Our Drupal site has recently started to get much more traffic and often pegs the CPU and memory when we have 50-100 active connections. We have 8cpus and 16GB of RAM. I notice that when the cpu is pegged mysql is by far the largest consumer so I decided to look at the mysql-slow.log and found that some queries take over 1 second and I am wondering if this is reasonable. Here is one example:

# Time: 150330 12:01:34
# User@Host: root[root] @ localhost []
# Query_time: 1.131631  Lock_time: 0.000301 Rows_sent: 4  Rows_examined: 151102
SET timestamp=1427738494;
  node.nid AS nid, 
  node.title AS node_title, 
  users_node.name AS users_node_name, 
  users_node.uid AS users_node_uid, 
  votingapi_cache_node_points_projects_sum.value AS votingapi_cache_node_points_projects_sum_value, 
  node.created AS node_created, 
  node.changed AS node_changed, 
  node_revision.timestamp AS node_revision_timestamp, 
  'node' AS field_data_field_screenshot_node_entity_type
FROM node AS node
INNER JOIN users AS users_node 
  ON node.uid = users_node.uid
LEFT JOIN votingapi_cache AS votingapi_cache_node_points_projects_sum 
  ON node.nid = votingapi_cache_node_points_projects_sum.entity_id 
  AND votingapi_cache_node_points_projects_sum.entity_type = 'node' 
  AND votingapi_cache_node_points_projects_sum.value_type = 'points' 
  AND votingapi_cache_node_points_projects_sum.tag = 'projects' 
  AND votingapi_cache_node_points_projects_sum.function = 'sum'
LEFT JOIN votingapi_vote AS votingapi_vote_node_points_vote 
  ON node.nid = votingapi_vote_node_points_vote.entity_id 
  AND votingapi_vote_node_points_vote.entity_type = 'node' 
  AND votingapi_vote_node_points_vote.value_type = 'points' 
  AND votingapi_vote_node_points_vote.tag = 'vote'
LEFT JOIN node_revision AS node_revision 
  ON node.vid = node_revision.vid
WHERE node.status = '1'
  AND node.type IN ('arcade_project_container')
    SELECT na.nid AS nid
    FROM node_access AS na
    WHERE na.gid = '0' 
    AND na.realm = 'all'
    AND na.grant_view >= '1' 
    AND node.nid = na.nid
  node_created DESC, 
  node_changed DESC, 
  node_revision_timestamp DESC

This query comes from the front page where I have a view which shows the most recent submissions. Should this query really take 1.13 seconds?

EDIT: Here is a screenshot of the results of running EXPLAIN on this query on phpmyadmin:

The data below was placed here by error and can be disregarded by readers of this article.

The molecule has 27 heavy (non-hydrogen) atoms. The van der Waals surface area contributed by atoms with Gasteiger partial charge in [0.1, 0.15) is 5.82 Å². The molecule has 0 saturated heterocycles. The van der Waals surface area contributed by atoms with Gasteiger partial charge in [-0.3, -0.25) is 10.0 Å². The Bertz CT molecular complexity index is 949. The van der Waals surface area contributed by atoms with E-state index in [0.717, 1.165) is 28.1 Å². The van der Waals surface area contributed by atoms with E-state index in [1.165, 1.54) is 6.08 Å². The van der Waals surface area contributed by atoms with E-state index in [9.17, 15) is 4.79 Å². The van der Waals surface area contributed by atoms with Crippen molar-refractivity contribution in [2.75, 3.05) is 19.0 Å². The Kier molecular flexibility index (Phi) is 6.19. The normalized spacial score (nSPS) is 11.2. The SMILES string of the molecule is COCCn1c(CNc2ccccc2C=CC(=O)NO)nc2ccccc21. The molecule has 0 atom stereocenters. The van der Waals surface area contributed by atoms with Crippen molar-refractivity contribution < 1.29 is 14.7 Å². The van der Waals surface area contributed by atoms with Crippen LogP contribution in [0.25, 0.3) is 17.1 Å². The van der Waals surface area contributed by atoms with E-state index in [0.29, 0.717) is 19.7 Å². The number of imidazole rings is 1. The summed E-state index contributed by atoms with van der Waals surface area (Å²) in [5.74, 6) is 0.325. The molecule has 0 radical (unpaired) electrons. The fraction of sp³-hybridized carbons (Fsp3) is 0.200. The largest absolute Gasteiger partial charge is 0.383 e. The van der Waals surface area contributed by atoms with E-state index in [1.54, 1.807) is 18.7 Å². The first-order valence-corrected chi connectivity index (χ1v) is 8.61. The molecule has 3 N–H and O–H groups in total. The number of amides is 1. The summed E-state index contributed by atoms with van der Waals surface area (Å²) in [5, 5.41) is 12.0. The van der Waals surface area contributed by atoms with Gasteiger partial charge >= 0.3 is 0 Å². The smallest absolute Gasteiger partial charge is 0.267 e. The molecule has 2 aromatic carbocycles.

enter image description here

Here is the EXPLAIN after switch nid and uid as suggested by mikeytown2:

enter image description here

  • 1
    What does EXPLAIN say? Add EXPLAIN before the SELECT to get the output. – mikeytown2 Mar 30 '15 at 19:06
  • @mikeytown2 I wonder, how could I do that? This query is generated by Drupal core and views. Or am i missing something? – Mike2012 Mar 30 '15 at 19:26
  • 1
    @Mike2012 you can copy/paste the query in to something like phpmyadmin and add the "explain" – user5482 Mar 30 '15 at 19:50
  • @user5482 Ok, great thanks for the tip! I uploaded a screenshot of the result of EXPLAIN from phpmyadmin. – Mike2012 Mar 30 '15 at 21:38

Add a new index of type index on the node table with these 7 columns; I would label it "status_type_uid_nid_vid_created_changed"

status, type, uid, nid, vid, created, changed

Once you have done that run explain again; odds are the index will need to be re-ordered or another table will need to have an index added to it.

Try #2. Flip nid & uid.


status, type, nid, uid, vid, created, changed
  • Thanks for taking the time to look at this. I have added the index you suggested and posted the new result from explain. It doesn't seem that different. – Mike2012 Mar 30 '15 at 22:58
  • @Mike2012 Try flipping nid & uid in the order – mikeytown2 Mar 30 '15 at 23:12
  • ok, I flipped nid and uid like you suggested and uploaded the new EXPLAIN. – Mike2012 Mar 30 '15 at 23:20
  • What version of MySQL are you using? – mikeytown2 Mar 31 '15 at 0:07
  • I am using version: 14.14 Distrib 5.5.41, for debian-linux-gnu – Mike2012 Mar 31 '15 at 2:08

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